Book review: Natural Flea Control for Cats by Liz Eastwood

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Liz Eastwood is a writer, certified nutritionist, and the publisher of the Natural Cat Care Blog. Liz and I share the same views on a lot of things when it comes to cat care, which is why I was delighted when she told me that she had put together a small e-book titled Natural Flea Control for Cats Made Simple. I expected it to contain solid, well-researched information, and I wasn’t disappointed.

If you’re still using chemical flea products on your cat, please educate yourself about the dangers of these products, and about how to control fleas without chemicals.

Liz’s book offers a simple and safe method to keep these pesky parasites away from your cat. In her book, Liz will tell you how to

  • Get rid of and prevent fleas with clear, simple steps
  • Avoid natural flea products that are toxic to cats and hazardous to eyes and lungs
  • Save the money you would have spent on chemical products
  • Do it all without fighting with your cat over things like flea dips

Topics include:

  • How to get rid of fleas naturally
  • Easy year-round flea prevention plan
  • Flea control checklist
  • Problem solving
  • Natural flea control methods to avoid
  • The trouble with chemical products
  • Resource list

Even though I (thankfully) can’t speak from personal experience, I feel comfortable recommending Liz’s approach. I especially like that she states at the beginning of the book that essential oils are not safe for cats. This is a controversial topic, and many aromatherapists and manufacturers of essential oils claim that their products are safe to use around cats. Like Liz, I’m not convinced that this is true. I wouldn’t trust a manufacturer’s claims unless an independent source verifies them. Many of the natural flea control products on the market contain essential oils, which makes them unsafe for use around cats. Liz also mentions safety concerns with some other natural remedies such as garlic and diatomaceous earth.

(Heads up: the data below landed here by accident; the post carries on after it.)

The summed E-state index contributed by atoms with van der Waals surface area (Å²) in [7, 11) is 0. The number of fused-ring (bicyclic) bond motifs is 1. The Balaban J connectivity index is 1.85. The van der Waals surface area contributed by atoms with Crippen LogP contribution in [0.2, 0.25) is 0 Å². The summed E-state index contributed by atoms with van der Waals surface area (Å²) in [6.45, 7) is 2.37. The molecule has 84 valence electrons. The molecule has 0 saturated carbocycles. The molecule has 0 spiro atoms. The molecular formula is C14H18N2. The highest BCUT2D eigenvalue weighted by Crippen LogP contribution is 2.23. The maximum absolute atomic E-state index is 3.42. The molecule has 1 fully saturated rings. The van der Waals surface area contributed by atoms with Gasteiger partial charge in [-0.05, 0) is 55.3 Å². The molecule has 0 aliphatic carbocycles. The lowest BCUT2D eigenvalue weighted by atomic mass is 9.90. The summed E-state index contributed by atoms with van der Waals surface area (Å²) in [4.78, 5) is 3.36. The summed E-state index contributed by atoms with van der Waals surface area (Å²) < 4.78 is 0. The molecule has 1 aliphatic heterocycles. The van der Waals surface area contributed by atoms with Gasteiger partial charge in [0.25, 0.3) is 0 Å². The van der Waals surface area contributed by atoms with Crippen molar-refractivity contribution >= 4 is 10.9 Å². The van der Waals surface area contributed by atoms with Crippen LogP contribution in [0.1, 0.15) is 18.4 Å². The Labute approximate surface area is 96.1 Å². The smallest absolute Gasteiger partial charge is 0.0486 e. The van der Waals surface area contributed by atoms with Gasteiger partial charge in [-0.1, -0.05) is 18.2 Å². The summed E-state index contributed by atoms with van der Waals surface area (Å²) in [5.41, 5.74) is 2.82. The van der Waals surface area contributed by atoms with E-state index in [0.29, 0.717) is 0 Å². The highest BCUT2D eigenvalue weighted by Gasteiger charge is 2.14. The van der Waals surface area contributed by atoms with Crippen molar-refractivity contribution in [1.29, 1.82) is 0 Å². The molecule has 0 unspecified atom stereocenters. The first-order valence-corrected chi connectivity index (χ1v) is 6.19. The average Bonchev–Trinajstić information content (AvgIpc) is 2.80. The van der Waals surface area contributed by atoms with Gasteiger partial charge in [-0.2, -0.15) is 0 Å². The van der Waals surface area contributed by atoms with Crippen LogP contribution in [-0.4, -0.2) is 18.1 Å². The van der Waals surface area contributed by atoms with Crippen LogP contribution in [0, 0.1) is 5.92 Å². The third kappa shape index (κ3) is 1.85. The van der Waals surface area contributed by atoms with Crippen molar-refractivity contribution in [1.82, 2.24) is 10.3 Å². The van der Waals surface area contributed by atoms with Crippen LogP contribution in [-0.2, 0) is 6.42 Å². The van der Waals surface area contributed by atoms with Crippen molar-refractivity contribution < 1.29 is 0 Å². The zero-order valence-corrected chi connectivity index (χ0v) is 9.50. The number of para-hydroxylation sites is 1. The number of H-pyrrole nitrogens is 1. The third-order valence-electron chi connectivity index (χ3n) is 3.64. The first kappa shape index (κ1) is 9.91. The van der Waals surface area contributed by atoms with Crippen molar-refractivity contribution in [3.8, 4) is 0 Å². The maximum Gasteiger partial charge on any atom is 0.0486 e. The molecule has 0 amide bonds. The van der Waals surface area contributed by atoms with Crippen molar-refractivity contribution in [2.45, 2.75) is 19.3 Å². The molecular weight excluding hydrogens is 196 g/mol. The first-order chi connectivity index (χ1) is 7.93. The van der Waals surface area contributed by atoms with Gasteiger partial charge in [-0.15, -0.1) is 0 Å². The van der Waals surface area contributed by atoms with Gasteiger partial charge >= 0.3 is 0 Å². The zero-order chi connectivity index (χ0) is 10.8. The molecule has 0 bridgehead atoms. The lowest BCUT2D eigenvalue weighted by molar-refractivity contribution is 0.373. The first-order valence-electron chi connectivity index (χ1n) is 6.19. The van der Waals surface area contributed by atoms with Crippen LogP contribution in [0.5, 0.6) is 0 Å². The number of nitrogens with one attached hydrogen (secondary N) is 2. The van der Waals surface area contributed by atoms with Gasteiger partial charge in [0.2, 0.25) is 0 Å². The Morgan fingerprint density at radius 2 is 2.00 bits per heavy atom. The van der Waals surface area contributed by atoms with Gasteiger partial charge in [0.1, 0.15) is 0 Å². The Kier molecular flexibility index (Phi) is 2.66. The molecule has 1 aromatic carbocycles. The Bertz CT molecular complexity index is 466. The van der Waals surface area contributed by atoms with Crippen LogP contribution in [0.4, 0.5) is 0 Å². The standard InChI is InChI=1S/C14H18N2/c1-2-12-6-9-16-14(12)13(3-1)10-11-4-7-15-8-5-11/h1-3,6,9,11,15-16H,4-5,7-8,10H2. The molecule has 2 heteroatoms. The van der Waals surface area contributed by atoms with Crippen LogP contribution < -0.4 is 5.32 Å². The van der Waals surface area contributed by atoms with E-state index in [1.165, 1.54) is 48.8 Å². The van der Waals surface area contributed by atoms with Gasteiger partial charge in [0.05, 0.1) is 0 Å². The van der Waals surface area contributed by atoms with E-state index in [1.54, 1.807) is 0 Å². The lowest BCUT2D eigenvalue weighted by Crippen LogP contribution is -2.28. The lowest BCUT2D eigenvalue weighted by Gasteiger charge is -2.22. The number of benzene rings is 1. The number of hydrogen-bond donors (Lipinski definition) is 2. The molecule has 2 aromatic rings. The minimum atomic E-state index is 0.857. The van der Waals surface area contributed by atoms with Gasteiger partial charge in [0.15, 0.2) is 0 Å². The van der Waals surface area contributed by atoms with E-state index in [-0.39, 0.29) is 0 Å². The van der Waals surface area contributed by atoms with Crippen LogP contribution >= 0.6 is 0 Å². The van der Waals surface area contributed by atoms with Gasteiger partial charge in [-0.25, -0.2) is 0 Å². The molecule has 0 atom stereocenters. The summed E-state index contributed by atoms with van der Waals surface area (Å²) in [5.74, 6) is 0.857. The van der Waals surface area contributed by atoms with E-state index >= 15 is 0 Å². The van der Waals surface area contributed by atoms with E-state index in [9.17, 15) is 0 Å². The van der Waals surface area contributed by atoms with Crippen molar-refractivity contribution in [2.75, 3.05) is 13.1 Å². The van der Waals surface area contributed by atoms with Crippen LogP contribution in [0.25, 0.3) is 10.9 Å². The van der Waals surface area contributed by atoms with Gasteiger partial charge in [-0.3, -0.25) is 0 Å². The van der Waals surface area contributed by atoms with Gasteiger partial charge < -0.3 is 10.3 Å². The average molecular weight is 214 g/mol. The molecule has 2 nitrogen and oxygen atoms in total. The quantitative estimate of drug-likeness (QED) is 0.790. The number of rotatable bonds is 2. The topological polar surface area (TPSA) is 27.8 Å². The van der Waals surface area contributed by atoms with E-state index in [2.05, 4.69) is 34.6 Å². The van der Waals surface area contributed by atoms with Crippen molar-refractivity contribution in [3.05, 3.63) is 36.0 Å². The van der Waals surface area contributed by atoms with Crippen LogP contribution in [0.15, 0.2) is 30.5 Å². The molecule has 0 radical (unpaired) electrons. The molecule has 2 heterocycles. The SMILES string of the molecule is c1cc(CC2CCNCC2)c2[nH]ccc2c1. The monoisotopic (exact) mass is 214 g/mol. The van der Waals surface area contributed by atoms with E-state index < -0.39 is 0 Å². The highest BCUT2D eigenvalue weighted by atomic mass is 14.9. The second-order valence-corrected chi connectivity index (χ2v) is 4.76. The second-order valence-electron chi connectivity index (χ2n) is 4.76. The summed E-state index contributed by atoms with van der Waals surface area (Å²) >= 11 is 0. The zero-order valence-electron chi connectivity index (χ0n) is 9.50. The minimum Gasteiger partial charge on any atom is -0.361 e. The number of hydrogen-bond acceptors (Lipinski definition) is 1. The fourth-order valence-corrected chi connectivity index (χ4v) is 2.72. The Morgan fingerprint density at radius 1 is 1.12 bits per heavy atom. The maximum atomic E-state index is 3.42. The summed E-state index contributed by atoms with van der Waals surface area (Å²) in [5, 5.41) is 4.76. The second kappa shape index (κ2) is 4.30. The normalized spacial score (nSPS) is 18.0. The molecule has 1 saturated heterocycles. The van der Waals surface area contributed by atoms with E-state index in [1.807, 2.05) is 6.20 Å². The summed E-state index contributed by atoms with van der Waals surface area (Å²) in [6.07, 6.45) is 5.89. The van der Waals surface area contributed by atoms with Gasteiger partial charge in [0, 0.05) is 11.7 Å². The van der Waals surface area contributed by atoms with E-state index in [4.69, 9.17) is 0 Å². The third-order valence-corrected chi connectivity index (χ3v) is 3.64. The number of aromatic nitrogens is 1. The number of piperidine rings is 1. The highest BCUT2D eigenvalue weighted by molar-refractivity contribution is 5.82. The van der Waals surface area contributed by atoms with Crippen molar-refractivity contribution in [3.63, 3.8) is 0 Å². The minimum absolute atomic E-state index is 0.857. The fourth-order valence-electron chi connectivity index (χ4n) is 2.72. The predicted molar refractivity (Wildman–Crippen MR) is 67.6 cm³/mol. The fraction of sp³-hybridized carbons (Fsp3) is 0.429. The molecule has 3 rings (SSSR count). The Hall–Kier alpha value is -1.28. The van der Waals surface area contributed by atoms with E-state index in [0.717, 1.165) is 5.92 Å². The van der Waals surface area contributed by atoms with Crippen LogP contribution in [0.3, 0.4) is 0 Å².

The book is available on Amazon for Kindle or download to your PC. This may be the best $1.99 you’ll ever spend to keep your cat flea free withour risking her health.

I received a review copy of this book from the author. The complimentary copy did not influence my review.

18 Comments on Book review: Natural Flea Control for Cats by Liz Eastwood

  1. Pam
    May 11, 2012 at 9:15 pm (5 years ago)

    Hi again.

    Liz, if you see this, any chance you could post the actual ingredients and supplement facts from the Flea Treats? I’ve looked for that on their website and can’t find it.

    Thank you.

    Reply
    • Ingrid
      May 12, 2012 at 6:24 am (5 years ago)

      I e-mailed the makers of the Flea Treats a couple of days ago asking for a list of ingredients and haven’t heard back. Hopefully, Liz can answer your question.

      Reply
      • Liz | Natural Cat Care Blog
        May 12, 2012 at 1:36 pm (5 years ago)

        Ingrid – I have found that little company quite slow to respond too. As I say in the booklet, I sure wish another company would start making a product like this. If I were the manufacturing type I might consider it. : ) Maybe we could get Dr. Hofve to do it!

        Reply
    • Liz | Natural Cat Care Blog
      May 12, 2012 at 1:33 pm (5 years ago)

      Hi guys,
      Here are the Flea Treats ingredients. They do use a very small about of Cyanocobalamin B12, as so many supplements do, unfortunately. It’s not something I personally worry a lot about, but it’s not ideal. Jarrow B-right uses the methyl B12 though.

      Brewers yeast
      Liver